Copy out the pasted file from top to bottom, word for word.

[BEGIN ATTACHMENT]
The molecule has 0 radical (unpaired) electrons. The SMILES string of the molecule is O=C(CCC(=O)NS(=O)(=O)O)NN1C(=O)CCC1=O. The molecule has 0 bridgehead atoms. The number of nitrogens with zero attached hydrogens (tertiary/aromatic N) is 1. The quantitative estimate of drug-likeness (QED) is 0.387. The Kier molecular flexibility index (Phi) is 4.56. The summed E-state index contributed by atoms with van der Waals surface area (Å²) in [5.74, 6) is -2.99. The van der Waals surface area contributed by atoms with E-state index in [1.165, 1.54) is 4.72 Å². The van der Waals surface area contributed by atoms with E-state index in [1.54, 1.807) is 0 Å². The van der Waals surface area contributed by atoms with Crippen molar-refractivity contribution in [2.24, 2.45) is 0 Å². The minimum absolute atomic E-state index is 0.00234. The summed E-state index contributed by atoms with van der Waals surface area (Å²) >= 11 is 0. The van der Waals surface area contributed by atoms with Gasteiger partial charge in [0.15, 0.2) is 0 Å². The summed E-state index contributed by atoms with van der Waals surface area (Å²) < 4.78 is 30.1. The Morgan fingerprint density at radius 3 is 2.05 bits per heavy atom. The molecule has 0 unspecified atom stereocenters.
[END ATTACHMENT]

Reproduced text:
The molecule has 0 radical (unpaired) electrons. The SMILES string of the molecule is O=C(CCC(=O)NS(=O)(=O)O)NN1C(=O)CCC1=O. The molecule has 0 bridgehead atoms. The number of nitrogens with zero attached hydrogens (tertiary/aromatic N) is 1. The quantitative estimate of drug-likeness (QED) is 0.387. The Kier molecular flexibility index (Phi) is 4.56. The summed E-state index contributed by atoms with van der Waals surface area (Å²) in [5.74, 6) is -2.99. The van der Waals surface area contributed by atoms with E-state index in [1.165, 1.54) is 4.72 Å². The van der Waals surface area contributed by atoms with E-state index in [1.54, 1.807) is 0 Å². The van der Waals surface area contributed by atoms with Crippen molar-refractivity contribution in [2.24, 2.45) is 0 Å². The minimum absolute atomic E-state index is 0.00234. The summed E-state index contributed by atoms with van der Waals surface area (Å²) >= 11 is 0. The van der Waals surface area contributed by atoms with Gasteiger partial charge in [0.15, 0.2) is 0 Å². The summed E-state index contributed by atoms with van der Waals surface area (Å²) < 4.78 is 30.1. The Morgan fingerprint density at radius 3 is 2.05 bits per heavy atom. The molecule has 0 unspecified atom stereocenters.